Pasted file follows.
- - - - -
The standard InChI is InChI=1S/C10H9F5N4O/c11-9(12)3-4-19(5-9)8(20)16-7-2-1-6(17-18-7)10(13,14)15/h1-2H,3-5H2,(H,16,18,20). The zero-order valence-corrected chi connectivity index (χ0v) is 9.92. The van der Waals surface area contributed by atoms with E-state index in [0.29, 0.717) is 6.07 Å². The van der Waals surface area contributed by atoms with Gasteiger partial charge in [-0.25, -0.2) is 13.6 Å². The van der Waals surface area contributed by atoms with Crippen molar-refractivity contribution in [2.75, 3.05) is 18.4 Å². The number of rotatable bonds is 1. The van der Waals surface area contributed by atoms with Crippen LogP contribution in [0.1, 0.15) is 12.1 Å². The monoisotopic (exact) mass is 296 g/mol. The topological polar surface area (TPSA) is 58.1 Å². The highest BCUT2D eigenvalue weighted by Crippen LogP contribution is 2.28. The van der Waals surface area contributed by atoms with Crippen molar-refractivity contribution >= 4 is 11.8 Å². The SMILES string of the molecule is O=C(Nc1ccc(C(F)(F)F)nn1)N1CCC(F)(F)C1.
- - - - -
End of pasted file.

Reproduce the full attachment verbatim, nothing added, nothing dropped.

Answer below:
The standard InChI is InChI=1S/C10H9F5N4O/c11-9(12)3-4-19(5-9)8(20)16-7-2-1-6(17-18-7)10(13,14)15/h1-2H,3-5H2,(H,16,18,20). The zero-order valence-corrected chi connectivity index (χ0v) is 9.92. The van der Waals surface area contributed by atoms with E-state index in [0.29, 0.717) is 6.07 Å². The van der Waals surface area contributed by atoms with Gasteiger partial charge in [-0.25, -0.2) is 13.6 Å². The van der Waals surface area contributed by atoms with Crippen molar-refractivity contribution in [2.75, 3.05) is 18.4 Å². The number of rotatable bonds is 1. The van der Waals surface area contributed by atoms with Crippen LogP contribution in [0.1, 0.15) is 12.1 Å². The monoisotopic (exact) mass is 296 g/mol. The topological polar surface area (TPSA) is 58.1 Å². The highest BCUT2D eigenvalue weighted by Crippen LogP contribution is 2.28. The van der Waals surface area contributed by atoms with Crippen molar-refractivity contribution >= 4 is 11.8 Å². The SMILES string of the molecule is O=C(Nc1ccc(C(F)(F)F)nn1)N1CCC(F)(F)C1.